Monday, January 1, 2007

research topics

A couple of my current research topics:

1) Whether I should (and if the answer is yes, then how to) rehost Graphic-Forms on the .NET Framework, thus abandoning User32/GDI?

RDNZL is proof that Common Lisp and .NET integration is possible. Dr. Weitz certainly got people's attention with that project (which as he points out was heavily inspired by earlier work on an earlier Scheme-based project). I also discovered that the SWT folks have proposed doing a port of that Java-based GUI library. So feasability does not seem to be in doubt. The question is whether it makes sense for my project.

2) What is it really like to develop non-trivial applications with XAML and WPF?

I've experimented with toy examples using Visual Studio 2005 Express plus the extra components needed for .NET 3.0, and viewed tutorials such as this one. Is this an accidental reincarnation of CLIM? It certainly has a familiar feel in some ways, especially the ability to do incremental and interactive development. I'd much prefer a sexpr-based syntax, if not a full-blown Lisp dialect. Does Guile support .NET?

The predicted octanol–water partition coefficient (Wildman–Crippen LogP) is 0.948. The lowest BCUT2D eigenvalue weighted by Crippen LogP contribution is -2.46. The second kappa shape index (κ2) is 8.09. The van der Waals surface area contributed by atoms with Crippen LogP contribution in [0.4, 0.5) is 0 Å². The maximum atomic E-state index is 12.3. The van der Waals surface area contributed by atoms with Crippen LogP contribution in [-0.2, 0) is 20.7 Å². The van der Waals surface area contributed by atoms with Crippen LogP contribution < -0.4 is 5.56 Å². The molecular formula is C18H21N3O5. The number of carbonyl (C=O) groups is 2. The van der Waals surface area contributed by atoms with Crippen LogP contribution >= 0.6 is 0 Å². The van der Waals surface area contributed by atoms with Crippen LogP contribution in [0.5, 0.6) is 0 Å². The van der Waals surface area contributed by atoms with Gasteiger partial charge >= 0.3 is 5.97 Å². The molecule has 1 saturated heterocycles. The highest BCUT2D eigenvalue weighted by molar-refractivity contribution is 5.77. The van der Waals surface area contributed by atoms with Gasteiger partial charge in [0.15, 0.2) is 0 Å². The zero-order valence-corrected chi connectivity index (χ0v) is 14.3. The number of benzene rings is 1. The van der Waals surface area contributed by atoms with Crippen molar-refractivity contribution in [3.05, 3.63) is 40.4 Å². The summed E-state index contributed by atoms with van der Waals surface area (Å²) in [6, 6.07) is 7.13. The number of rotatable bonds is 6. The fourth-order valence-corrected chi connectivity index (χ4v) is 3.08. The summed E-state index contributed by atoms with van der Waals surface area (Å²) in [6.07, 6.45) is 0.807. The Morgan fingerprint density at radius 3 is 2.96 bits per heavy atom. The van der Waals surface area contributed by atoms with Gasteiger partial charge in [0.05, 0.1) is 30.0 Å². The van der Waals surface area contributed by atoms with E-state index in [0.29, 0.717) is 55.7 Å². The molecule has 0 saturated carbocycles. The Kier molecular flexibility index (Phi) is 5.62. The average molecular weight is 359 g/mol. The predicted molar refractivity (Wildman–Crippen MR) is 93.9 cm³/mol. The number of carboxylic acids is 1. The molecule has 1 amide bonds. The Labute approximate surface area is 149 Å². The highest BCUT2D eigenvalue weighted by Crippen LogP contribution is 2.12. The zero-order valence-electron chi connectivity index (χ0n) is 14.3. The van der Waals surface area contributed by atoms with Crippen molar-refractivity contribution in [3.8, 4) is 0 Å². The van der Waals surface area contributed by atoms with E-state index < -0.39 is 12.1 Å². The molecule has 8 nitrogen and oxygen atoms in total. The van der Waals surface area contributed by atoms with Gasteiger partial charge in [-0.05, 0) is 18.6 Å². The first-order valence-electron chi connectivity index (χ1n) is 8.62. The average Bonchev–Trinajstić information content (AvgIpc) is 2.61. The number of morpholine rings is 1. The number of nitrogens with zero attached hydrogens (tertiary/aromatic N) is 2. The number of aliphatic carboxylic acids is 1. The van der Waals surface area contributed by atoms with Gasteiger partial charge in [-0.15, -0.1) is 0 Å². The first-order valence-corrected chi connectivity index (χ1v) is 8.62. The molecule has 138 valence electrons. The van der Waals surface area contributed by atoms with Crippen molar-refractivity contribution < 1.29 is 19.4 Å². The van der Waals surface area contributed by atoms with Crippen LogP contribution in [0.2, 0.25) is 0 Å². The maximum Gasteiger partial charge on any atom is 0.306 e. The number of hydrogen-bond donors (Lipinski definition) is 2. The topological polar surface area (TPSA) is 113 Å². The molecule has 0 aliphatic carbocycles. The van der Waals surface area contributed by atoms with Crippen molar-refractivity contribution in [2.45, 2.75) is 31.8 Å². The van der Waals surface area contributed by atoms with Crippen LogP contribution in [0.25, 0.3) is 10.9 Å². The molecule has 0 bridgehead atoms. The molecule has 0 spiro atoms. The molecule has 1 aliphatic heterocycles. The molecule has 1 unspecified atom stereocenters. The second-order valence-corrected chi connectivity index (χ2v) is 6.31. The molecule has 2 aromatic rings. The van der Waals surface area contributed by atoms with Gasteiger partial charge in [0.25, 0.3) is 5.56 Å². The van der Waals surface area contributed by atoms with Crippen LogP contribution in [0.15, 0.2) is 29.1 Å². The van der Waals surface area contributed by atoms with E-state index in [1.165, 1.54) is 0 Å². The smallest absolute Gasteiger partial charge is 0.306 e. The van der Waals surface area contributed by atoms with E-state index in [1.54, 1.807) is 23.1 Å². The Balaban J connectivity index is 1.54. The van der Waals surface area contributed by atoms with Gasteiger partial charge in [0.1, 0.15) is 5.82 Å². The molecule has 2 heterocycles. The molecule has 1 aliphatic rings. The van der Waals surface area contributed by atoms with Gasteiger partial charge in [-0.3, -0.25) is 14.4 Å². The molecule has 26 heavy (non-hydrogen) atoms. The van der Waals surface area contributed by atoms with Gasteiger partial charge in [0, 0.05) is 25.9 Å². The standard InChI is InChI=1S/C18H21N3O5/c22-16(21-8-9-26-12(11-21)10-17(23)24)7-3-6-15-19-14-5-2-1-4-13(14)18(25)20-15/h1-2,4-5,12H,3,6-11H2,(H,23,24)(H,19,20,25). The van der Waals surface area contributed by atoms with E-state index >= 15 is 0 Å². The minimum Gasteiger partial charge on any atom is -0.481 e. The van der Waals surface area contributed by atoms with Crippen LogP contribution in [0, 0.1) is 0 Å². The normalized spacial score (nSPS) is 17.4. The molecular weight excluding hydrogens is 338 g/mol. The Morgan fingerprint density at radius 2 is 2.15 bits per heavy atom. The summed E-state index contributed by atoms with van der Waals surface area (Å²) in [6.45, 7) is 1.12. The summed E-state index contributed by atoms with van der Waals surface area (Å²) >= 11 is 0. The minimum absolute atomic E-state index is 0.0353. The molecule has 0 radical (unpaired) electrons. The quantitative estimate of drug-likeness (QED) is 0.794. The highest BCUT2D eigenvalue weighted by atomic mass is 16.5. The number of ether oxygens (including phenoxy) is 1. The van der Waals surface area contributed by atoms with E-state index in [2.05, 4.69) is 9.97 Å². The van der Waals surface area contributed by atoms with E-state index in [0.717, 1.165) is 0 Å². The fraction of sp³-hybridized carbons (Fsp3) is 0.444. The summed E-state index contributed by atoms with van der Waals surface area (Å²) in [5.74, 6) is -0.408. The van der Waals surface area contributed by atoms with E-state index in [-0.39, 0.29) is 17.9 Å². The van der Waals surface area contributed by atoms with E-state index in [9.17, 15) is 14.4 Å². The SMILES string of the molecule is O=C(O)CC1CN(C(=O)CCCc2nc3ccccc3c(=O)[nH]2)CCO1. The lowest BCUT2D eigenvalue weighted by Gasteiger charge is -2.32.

Anyway, I will be devoting a big slice of my free time over the near-term to answer these questions.


Jack Unrue said...

Whoops! Even though Eclipse bug 154116 is somewhat relevant, the Bugzilla ID I actually meant to cite is 154117.

David Lichteblau said...

If you are switching to .NET, I can already imagine Kenny bashing CLIM-GRAPHIC-FORMS as too heavyweight and difficult-to-install before it has even been completed..


Jack Unrue said...

Yeah, that's potentially a real problem. The .NET runtime is not exactly tiny. A possible counter-argument is that going forward, all of that stuff will be bundled with the OS. A counter-counter-argument could be that many folks have no plans to upgrade beyond XP at least in the near- to mid-term. I could have this argument with myself in fact :-)

I'll keep this issue in mind, thanks!

Anonymous said...

Perhaps you could consider creating a binding to the fox toolkit (,
those Ruby guys are doing it too.

Jack Unrue said...

My goal has been to focus on the native Windows APIs. The extent to which .NET is still kinda-sorta still on User32/GDI is a certainly a consideration as I ponder this potential change.

Nothing against the Fox toolkit per se, but I'm not interested in working on portable GUIs. There are plenty of projects for that (although right at the moment I can't think of a Lisp wrapper for Fox). Otherwise, I would have continued contributing to wxCL.